Areas of particular significance during the Survey period include products liability and governmental immunity. In the area of products liability, the Michigan Supreme Court declined to determine whether a manufacturer of birth control pills has a duty to warn the ultimate user, stating that this determination is best left to the legislature. The court's reluctance to rule in the area of products liability for drugs sharply contrasted with its willingness to abolish implied warranty as a theory of liability for design defects. In the area of governmental immunity, the supreme court restructured the governmental immunity doctrine to shield state and local governmental agencies from tort liability, subject to narrow exceptions. Given limitations of space and time, this Article will discuss only those cases with an impact on black letter law. Cases concerning procedure, evidence, or pleading practices, as well as those involving the Workers' Disability Compensation Act, are beyond the scope of this Article.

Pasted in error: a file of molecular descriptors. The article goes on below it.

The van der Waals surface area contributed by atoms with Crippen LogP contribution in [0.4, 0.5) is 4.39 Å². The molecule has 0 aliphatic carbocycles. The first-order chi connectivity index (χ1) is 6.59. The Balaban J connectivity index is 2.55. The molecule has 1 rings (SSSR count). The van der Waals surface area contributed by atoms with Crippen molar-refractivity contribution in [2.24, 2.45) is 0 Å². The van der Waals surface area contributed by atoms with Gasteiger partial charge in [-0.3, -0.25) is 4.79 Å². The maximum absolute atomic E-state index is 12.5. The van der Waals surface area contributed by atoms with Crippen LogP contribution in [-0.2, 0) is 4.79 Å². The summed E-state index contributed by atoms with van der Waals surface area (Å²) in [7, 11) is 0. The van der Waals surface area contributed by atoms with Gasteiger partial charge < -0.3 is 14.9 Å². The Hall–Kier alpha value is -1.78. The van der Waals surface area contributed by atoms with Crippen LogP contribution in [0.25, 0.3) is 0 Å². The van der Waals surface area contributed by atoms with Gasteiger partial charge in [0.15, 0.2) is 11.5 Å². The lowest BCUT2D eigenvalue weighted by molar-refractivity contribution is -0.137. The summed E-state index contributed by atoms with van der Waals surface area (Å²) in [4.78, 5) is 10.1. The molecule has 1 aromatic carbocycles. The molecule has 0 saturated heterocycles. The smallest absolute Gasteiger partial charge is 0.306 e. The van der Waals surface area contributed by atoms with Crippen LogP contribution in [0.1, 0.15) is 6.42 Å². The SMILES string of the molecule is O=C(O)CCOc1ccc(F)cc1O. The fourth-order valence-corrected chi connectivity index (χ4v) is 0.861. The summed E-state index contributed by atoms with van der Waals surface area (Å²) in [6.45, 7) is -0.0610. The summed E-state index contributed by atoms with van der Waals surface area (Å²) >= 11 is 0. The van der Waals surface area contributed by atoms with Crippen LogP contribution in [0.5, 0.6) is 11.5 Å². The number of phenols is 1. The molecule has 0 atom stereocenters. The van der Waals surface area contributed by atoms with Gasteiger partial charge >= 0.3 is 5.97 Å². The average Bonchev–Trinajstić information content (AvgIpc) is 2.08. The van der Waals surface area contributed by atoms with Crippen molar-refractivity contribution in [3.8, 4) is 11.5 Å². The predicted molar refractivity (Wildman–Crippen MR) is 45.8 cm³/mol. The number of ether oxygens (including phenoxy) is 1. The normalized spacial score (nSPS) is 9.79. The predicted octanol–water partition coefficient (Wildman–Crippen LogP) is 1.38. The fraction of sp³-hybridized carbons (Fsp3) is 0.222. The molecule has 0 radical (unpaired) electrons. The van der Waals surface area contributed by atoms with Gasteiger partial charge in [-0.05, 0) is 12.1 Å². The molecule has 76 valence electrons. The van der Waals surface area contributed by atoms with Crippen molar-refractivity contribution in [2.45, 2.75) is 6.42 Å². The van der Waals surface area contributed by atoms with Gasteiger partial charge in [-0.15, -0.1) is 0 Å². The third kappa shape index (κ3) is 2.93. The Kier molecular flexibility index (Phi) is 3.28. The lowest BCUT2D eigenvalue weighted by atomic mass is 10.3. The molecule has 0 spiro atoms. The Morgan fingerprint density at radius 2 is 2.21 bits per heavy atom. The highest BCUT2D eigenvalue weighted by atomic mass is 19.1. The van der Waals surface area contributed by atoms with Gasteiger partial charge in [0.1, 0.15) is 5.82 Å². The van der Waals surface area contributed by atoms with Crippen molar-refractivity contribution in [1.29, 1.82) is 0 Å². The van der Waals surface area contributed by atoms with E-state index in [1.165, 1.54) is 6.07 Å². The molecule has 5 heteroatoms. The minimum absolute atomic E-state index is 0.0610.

Law | Legal History | State and Local Government Law | Torts
Lawrence C. Mann, Torts (Annual Survey of Michigan Law, June 1, 1984 - May 31, 1985), 32 Wayne L. Rev. 903 (1986).